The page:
• 70 schools
    • 12 municipal buildings
    • 204 km fiber
    • $1,500,000 total cost
    • average cost per building - $18,000 per building
  • Mille-Isles: Total cost $2,100,000 ($1,500,000 for schools)
    • 80 schools
    • 18 municipal buildings
    • 223km
    • $21,428 per building
  • Laval: Total cost $1,800,000 ($1,000,000 for schools)
    • 111 schools
    • 45 municipal buildings
    • 165 km
    • $11,500 per building
  • Peel county: Total cost $3m – 100 buildings
    • Cost per building $30,000
typical payback for school real example des affluents north of montreal
Typical Payback for school(Real example – des affluents – north of Montreal)
  • DSL to 100 schools - $400 per month per school
  • Over 3 years total expenditure of $1,440,000 for DSL service
  • Total cost of dark fiber network for 100 schools $1,350,000
  • Additional condominium participants were brought in to lower cost to school board to $750,000
  • School board can now centralize routers and network servers at each school
    • Estimated savings in travel and software upgrades $800,000
  • Payback typically 8 –16 months
  • Independent Study by Group Secor available upon request

Before After fiber fiber

    • Antennas 78 0
    • Novell Servers 82 1
    • SQL Servers 13 3
    • Lotus Notes Servers 2 1
    • Tape Backup Servers 12 4
    • Ethernet switches/hubs 10 98
    • Routers 108 3
    • Cache/proxy (Linux) 12 0
    • Fire walls (Linux) 1 1

Reduction in the number of servers

the basic assumptions
The basic assumptions
  • The good, the bad and the ugly..
    • Monopolies are bad
    • Duopolies are ugly
    • Facilities based competition is good
  • The private sector, in an open competitive market, is far more effective at responding to consumer’s needs and introducing new services at lower prices than any kind of government regulation
  • Facilities based competition is alive and well in downtown core
  • How do we accelerate facilities based competition into residential market
  • As well how can we assure scalable high speed Internet services to the home that eventually will support Gigabit speeds or higher?
critical role for universities
Critical role for universities
  • Community dark fiber networks increases facilities based competition, levels the playing field and provides greater choice to the consumer
  • Universities can play critical role in organizing municipal condominium fiber builds in their community and serve as the “anchor tenant”
  • Universities can also encourage building carrier neutral collocation facilities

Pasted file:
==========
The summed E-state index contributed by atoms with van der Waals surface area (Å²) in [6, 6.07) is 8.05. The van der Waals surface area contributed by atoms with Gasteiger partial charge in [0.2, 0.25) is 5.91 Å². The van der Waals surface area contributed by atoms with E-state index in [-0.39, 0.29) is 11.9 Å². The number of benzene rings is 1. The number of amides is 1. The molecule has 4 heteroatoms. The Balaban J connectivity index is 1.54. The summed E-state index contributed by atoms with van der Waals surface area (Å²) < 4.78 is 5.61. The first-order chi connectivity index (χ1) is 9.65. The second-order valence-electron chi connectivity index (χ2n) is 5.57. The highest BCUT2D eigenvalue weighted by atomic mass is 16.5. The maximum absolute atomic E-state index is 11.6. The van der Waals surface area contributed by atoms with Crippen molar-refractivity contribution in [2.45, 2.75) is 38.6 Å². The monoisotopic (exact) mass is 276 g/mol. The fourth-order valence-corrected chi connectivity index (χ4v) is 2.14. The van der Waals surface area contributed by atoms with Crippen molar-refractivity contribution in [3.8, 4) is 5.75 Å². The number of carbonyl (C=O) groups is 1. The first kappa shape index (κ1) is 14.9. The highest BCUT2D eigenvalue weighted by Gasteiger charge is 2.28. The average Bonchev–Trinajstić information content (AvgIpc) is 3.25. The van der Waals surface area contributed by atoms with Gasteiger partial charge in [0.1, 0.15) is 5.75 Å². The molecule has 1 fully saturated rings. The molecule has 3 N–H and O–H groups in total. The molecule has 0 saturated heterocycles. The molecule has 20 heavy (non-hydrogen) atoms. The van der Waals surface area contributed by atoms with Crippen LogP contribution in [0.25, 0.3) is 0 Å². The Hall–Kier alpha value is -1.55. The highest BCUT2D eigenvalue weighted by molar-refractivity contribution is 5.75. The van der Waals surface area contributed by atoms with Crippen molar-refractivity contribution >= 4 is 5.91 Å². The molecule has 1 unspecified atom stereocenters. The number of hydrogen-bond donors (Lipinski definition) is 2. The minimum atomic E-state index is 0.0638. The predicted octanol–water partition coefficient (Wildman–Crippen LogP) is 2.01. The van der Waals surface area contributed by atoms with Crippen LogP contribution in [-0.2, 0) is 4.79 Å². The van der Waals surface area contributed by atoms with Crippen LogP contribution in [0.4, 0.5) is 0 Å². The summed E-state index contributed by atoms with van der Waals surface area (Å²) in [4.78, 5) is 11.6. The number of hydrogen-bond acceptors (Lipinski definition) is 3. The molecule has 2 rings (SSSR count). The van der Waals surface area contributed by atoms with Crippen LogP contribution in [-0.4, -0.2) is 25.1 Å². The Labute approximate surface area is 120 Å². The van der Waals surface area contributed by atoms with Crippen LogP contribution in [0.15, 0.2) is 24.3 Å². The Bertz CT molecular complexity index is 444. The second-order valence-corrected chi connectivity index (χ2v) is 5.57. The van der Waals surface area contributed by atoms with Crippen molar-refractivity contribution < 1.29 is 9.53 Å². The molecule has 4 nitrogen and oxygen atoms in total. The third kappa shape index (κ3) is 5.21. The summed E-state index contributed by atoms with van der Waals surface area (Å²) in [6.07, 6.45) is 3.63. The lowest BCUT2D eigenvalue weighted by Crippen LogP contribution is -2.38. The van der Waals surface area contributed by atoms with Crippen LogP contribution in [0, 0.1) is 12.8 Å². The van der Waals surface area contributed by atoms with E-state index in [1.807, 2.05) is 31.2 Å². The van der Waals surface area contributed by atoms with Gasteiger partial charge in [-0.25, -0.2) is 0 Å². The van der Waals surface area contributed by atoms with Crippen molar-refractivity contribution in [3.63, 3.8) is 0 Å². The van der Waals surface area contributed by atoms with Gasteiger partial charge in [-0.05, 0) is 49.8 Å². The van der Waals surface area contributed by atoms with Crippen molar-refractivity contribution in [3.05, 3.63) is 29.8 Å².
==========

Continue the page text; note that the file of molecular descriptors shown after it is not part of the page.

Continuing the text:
• In downtown cores will likely be done by private sector
    • In suburbs will probably have to be public facility like school board office, university, etc
  • Universities are also seen as critical anchor tenants for carrier hotels e.g. Halifax, BC @home
new architecture
New Architecture

Carrier Owned Fiber

Central Office

For Wireless Company

Cable head end


Telco Central Office

Condominium Fiber with separate strands owned by school and by service providers





Average Fiber Penetration to 250-500 homes

VDSL, HFC or Fiber

Provisioned by service provider

benefits to industry
Benefits to Industry
  • For cablecos and telcos it help them accelerate the deployment of high speed internet services into the community
    • Currently deployment of DSL and cable modem deployment is hampered by high cost of deploying fiber into the neighbourhoods
    • Cable companies need fiber to every 250 homes for cable modem service, but currently only have fiber on average to every 5000 homes
    • Telephone companies need to get fiber to every 250 homes to support VDSL or FSAN technologies
    • Wireless companies need to get fiber to every 250 homes for new high bandwidth wireless services and mobile Internet
  • It will provide opportunities for small innovative service providers to offer service to public institutions as well as homes
  • For e-commerce and web hosting companies it will generate new business in out sourcing and web hosting
CANARIE's 6th Advanced Networks Workshop"The Networked Nation" November 28 and 29, 2000Palais des CongrèsMontreal, Quebec - Canada
  • "The Networked Nation", will focus on application architectures ("grids") made up of customer owned dark fiber and next generation Internet networks like CA*net 3 that will ultimately lead to the development of the networked nation where eventually every school, home and business will have high bandwidth connection to the Internet.
  • Three tracks:
    • Customer owned dark fiber for schools, hospitals, businesses and homes.
    • Next generation optical Internet architectures that will be a natural and seamless extension of the customer owned dark fiber networks being built for schools, homes and businesses.
    • "application grids", which are a seamless integration of dark fiber and optical networks to support specific collaborative research and education applications.